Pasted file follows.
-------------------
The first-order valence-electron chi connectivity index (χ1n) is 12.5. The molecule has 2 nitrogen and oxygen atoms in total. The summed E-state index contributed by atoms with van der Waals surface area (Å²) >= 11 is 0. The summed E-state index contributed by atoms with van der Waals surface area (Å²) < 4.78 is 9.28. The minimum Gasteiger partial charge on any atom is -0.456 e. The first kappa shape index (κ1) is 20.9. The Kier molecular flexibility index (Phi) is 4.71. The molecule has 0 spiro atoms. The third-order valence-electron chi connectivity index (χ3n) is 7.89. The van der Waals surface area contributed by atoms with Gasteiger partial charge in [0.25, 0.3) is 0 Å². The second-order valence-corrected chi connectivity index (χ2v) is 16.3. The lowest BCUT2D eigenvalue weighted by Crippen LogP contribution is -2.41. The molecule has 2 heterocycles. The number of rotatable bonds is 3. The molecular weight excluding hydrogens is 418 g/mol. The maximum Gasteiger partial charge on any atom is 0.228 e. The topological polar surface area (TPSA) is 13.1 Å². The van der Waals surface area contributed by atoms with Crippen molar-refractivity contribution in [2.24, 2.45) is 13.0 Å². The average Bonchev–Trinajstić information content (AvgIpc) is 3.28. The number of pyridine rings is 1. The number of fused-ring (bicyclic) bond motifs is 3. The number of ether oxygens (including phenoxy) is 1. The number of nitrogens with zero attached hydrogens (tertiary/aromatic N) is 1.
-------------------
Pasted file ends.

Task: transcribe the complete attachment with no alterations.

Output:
The first-order valence-electron chi connectivity index (χ1n) is 12.5. The molecule has 2 nitrogen and oxygen atoms in total. The summed E-state index contributed by atoms with van der Waals surface area (Å²) >= 11 is 0. The summed E-state index contributed by atoms with van der Waals surface area (Å²) < 4.78 is 9.28. The minimum Gasteiger partial charge on any atom is -0.456 e. The first kappa shape index (κ1) is 20.9. The Kier molecular flexibility index (Phi) is 4.71. The molecule has 0 spiro atoms. The third-order valence-electron chi connectivity index (χ3n) is 7.89. The van der Waals surface area contributed by atoms with Gasteiger partial charge in [0.25, 0.3) is 0 Å². The second-order valence-corrected chi connectivity index (χ2v) is 16.3. The lowest BCUT2D eigenvalue weighted by Crippen LogP contribution is -2.41. The molecule has 2 heterocycles. The number of rotatable bonds is 3. The molecular weight excluding hydrogens is 418 g/mol. The maximum Gasteiger partial charge on any atom is 0.228 e. The topological polar surface area (TPSA) is 13.1 Å². The van der Waals surface area contributed by atoms with Crippen molar-refractivity contribution in [2.24, 2.45) is 13.0 Å². The average Bonchev–Trinajstić information content (AvgIpc) is 3.28. The number of pyridine rings is 1. The number of fused-ring (bicyclic) bond motifs is 3. The number of ether oxygens (including phenoxy) is 1. The number of nitrogens with zero attached hydrogens (tertiary/aromatic N) is 1.